From its humble roots as a family newspaper distribution business using horse drawn carts from the first newspaper distribution warehouse, expanding by taking advantage of the spread of the rail network for both distribution and later book stalls in the stations which, in turn spread to form the company we all now recognise as W H Smith.
The corporation is divided into W H Smith Retail (high street and travel stores), W H Smith News (distribution) and W H Smith Direct (online) businesses and for the purpose of analysis it is important to understand the division between business units as competitive advantage is achieved at the level of each strategic business unit (SBU) and understood through competitive strategy whereas achieving synergy through the combination and management of the SBUs is the goal of corporate strategy. A diversified company has two levels of strategy: business unit (or competitive) strategy and corporate (or companywide) strategy' (Porter, 1988)
The focus of this study is specifically on the high street retail stores which can presently be divided into 4 strategic business units, books, magazines and newspapers, stationary (including greetings cards) and entertainment. They are all served through the same channel but there is considerable variety in the competitors which they face albeit there is some cross over.
Two parts of an organisation should only be regarded as the same SBU if they are targeting the same customer types, through the same sort of channels and facing similar competitors.' (Johnson et al., 2005)
Although W H Smith high street retail as established above comprises 4 SBUs each facing different competitors, the threat of customers purchasing their products from other retailers who have staked out a more competitive strategic position is the same for each of them.
W H Smith is caught up in a pincer movement between the supermarkets, busy nibbling away in areas such as newspapers, magazines and music as well as bestselling books and DVDs, and the specialist book and music retailers with bigger ranges, better availability and staff who actually read books.' (Hosking, 2004)
W H Smith is known as a legacy brand which suggests that the brand itself has value due to the high level of customer recognition, however this tag also points to the fact that they are considered to have made very little progress in developing the company position and have been left behind by their competitors and market developments allowing their performance to deteriorate. This is caused by a failure to pre-empt or even react to the changes that are going on around them. This is mostly a problem of the high street retail division of the business, hence the focus of this study.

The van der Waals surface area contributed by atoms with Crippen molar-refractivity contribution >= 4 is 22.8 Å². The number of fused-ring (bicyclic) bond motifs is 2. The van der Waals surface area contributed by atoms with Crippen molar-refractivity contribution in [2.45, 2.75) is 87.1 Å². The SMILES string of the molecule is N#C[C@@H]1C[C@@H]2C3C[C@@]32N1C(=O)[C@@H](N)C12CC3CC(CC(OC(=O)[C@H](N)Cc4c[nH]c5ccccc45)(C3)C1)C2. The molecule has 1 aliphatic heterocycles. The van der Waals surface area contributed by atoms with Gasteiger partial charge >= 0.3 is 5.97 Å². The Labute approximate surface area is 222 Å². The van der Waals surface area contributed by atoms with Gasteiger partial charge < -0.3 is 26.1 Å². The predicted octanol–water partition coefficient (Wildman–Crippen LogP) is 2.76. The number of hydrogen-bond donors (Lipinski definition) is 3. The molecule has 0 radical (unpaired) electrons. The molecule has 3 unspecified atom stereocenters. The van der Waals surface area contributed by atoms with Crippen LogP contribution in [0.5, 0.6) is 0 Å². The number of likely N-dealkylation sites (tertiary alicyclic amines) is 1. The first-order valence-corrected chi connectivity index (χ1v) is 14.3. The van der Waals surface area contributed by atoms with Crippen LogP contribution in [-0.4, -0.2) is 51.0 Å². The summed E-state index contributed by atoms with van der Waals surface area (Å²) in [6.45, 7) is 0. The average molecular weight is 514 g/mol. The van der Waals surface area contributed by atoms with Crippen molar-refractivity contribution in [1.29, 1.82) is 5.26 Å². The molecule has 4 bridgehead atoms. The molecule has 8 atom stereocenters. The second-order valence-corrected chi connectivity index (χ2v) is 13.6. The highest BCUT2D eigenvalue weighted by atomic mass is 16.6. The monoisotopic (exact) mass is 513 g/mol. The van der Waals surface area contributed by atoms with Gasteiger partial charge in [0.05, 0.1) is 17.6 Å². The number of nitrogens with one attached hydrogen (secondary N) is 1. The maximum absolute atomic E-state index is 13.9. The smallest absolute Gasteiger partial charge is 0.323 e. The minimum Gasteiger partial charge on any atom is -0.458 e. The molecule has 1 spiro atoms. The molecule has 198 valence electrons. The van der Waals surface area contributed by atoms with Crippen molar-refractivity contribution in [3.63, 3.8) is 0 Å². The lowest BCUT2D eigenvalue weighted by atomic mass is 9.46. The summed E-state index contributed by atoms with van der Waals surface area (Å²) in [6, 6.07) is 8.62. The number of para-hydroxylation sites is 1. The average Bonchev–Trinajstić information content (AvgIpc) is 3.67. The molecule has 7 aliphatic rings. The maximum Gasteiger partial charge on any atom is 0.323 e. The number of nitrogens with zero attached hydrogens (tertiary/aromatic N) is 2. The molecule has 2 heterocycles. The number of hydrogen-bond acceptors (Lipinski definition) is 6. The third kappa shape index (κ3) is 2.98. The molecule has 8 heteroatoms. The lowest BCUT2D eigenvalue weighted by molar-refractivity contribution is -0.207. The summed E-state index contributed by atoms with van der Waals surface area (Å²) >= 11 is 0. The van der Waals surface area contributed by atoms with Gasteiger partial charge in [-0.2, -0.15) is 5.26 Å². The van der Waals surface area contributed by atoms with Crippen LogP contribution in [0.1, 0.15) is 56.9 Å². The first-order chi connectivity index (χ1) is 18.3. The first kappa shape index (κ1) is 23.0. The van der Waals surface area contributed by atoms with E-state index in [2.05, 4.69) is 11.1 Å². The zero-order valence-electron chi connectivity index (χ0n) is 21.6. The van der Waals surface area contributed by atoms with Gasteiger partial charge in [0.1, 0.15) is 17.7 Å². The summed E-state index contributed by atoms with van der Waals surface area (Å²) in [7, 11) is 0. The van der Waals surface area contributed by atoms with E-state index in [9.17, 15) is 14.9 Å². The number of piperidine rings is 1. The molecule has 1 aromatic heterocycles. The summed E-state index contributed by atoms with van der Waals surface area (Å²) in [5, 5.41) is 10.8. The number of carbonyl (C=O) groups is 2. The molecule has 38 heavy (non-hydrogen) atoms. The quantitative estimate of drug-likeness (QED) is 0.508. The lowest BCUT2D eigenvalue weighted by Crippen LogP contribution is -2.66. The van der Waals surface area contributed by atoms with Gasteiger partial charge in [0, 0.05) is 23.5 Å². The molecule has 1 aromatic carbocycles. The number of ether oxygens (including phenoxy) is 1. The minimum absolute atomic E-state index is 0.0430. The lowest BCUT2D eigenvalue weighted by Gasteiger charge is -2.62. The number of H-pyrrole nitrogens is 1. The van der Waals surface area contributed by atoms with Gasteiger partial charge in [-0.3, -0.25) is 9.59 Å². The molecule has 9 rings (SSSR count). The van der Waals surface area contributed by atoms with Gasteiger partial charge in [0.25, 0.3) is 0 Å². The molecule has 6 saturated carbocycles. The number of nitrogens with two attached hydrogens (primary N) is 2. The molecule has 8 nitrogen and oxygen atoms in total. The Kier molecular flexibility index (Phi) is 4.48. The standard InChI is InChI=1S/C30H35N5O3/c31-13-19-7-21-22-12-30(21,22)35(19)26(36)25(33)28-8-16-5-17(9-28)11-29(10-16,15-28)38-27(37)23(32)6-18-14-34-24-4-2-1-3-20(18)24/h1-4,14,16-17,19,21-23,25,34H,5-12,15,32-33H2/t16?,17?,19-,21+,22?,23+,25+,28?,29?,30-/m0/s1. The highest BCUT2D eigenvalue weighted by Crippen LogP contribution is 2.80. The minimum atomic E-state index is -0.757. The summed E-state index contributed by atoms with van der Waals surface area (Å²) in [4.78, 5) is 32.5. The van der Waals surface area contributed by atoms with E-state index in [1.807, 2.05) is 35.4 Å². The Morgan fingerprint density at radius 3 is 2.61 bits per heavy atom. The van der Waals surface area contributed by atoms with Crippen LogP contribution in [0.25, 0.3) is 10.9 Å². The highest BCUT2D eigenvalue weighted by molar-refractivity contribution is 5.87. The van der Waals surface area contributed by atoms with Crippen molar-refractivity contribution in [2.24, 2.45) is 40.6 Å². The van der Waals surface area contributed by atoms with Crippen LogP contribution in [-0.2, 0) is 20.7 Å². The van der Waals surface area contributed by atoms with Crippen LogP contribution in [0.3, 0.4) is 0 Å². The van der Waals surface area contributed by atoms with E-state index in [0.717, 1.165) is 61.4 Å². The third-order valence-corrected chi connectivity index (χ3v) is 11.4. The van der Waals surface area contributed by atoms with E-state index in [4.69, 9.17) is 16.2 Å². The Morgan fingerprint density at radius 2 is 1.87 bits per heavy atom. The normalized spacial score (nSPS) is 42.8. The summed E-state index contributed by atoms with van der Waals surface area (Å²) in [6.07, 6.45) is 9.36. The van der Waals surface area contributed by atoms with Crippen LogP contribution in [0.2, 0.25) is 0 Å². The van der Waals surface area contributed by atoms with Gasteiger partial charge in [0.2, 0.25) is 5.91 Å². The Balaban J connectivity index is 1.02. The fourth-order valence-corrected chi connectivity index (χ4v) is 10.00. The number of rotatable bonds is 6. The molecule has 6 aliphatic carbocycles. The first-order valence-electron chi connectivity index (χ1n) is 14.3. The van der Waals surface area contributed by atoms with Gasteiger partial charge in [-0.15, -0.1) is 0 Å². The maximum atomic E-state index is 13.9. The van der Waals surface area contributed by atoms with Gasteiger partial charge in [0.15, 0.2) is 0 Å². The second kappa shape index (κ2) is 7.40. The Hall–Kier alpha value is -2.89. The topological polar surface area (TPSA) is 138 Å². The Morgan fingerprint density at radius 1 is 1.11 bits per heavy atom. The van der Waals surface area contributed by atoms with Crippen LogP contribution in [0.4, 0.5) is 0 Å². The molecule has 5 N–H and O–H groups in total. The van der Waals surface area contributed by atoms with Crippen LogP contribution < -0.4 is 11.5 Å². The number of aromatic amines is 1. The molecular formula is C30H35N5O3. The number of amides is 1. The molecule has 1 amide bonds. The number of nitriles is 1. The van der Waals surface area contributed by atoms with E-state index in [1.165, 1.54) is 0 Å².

Ms Swann admitted the firm had lost out to competition from supermarkets and had not helped itself by providing "an inconsistent product offer and an inadequate strategic response to competition". (BBC, July 2004)
This phenomenon is known as strategic drift and is often followed by a period of flux in which strategies are changed but with no new and clearly defined direction at which point it is necessary for transformational change to occur to avoid the eventual demise of the company.
transformational change, in which there is a fundamental change in the strategic direction, though this is infrequent. This pattern has become known as punctuated equilibrium (which) is the tendency of strategies to develop incrementally with periodic transformational change.' (Johnson et al, 2005)
The present position of W H Smith, after several years of bad financial results, culminating in a bid by a private equity firm Permira which was curtailed due to the size of the pension deficit, Ms Swann has improved the financial results more recently through a process of consolidation on a corporate level to return funds to shareholders and targeting the supply chain with the introduction of a EPOS system and a focus on...
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